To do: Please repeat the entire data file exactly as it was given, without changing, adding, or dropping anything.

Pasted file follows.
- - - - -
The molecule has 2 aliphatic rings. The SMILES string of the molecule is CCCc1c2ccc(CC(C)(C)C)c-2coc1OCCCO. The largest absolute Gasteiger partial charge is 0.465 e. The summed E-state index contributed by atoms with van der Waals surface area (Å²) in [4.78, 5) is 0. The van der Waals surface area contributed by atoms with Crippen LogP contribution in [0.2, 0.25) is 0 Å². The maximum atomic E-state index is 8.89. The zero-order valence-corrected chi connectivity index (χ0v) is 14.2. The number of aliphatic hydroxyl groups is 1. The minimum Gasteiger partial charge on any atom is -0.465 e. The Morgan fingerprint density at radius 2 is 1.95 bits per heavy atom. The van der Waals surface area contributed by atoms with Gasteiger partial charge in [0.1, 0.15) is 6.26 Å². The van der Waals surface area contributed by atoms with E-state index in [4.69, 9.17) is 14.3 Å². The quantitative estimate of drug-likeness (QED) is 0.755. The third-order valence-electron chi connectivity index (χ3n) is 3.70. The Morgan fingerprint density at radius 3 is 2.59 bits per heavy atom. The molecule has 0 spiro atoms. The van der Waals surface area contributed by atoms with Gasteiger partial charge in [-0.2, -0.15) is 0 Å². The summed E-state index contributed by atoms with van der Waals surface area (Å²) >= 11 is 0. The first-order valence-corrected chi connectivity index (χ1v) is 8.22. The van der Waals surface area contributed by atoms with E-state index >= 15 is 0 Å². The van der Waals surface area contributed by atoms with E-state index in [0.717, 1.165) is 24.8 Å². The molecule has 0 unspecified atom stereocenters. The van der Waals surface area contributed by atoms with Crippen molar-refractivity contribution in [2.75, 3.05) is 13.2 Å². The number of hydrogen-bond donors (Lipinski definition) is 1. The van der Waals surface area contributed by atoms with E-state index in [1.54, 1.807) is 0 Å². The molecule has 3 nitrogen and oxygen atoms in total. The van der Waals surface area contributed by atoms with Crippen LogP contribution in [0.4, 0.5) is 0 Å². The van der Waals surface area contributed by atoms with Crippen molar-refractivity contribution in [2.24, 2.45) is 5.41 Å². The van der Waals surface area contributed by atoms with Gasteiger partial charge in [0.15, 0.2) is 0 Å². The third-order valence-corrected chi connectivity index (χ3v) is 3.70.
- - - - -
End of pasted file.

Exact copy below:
The molecule has 2 aliphatic rings. The SMILES string of the molecule is CCCc1c2ccc(CC(C)(C)C)c-2coc1OCCCO. The largest absolute Gasteiger partial charge is 0.465 e. The summed E-state index contributed by atoms with van der Waals surface area (Å²) in [4.78, 5) is 0. The van der Waals surface area contributed by atoms with Crippen LogP contribution in [0.2, 0.25) is 0 Å². The maximum atomic E-state index is 8.89. The zero-order valence-corrected chi connectivity index (χ0v) is 14.2. The number of aliphatic hydroxyl groups is 1. The minimum Gasteiger partial charge on any atom is -0.465 e. The Morgan fingerprint density at radius 2 is 1.95 bits per heavy atom. The van der Waals surface area contributed by atoms with Gasteiger partial charge in [0.1, 0.15) is 6.26 Å². The van der Waals surface area contributed by atoms with E-state index in [4.69, 9.17) is 14.3 Å². The quantitative estimate of drug-likeness (QED) is 0.755. The third-order valence-electron chi connectivity index (χ3n) is 3.70. The Morgan fingerprint density at radius 3 is 2.59 bits per heavy atom. The molecule has 0 spiro atoms. The van der Waals surface area contributed by atoms with Gasteiger partial charge in [-0.2, -0.15) is 0 Å². The summed E-state index contributed by atoms with van der Waals surface area (Å²) >= 11 is 0. The first-order valence-corrected chi connectivity index (χ1v) is 8.22. The van der Waals surface area contributed by atoms with E-state index >= 15 is 0 Å². The van der Waals surface area contributed by atoms with E-state index in [0.717, 1.165) is 24.8 Å². The molecule has 0 unspecified atom stereocenters. The van der Waals surface area contributed by atoms with Crippen molar-refractivity contribution in [2.75, 3.05) is 13.2 Å². The number of hydrogen-bond donors (Lipinski definition) is 1. The van der Waals surface area contributed by atoms with E-state index in [1.54, 1.807) is 0 Å². The molecule has 3 nitrogen and oxygen atoms in total. The van der Waals surface area contributed by atoms with Crippen LogP contribution in [0.4, 0.5) is 0 Å². The van der Waals surface area contributed by atoms with Crippen molar-refractivity contribution in [2.24, 2.45) is 5.41 Å². The van der Waals surface area contributed by atoms with Gasteiger partial charge in [0.15, 0.2) is 0 Å². The third-order valence-corrected chi connectivity index (χ3v) is 3.70.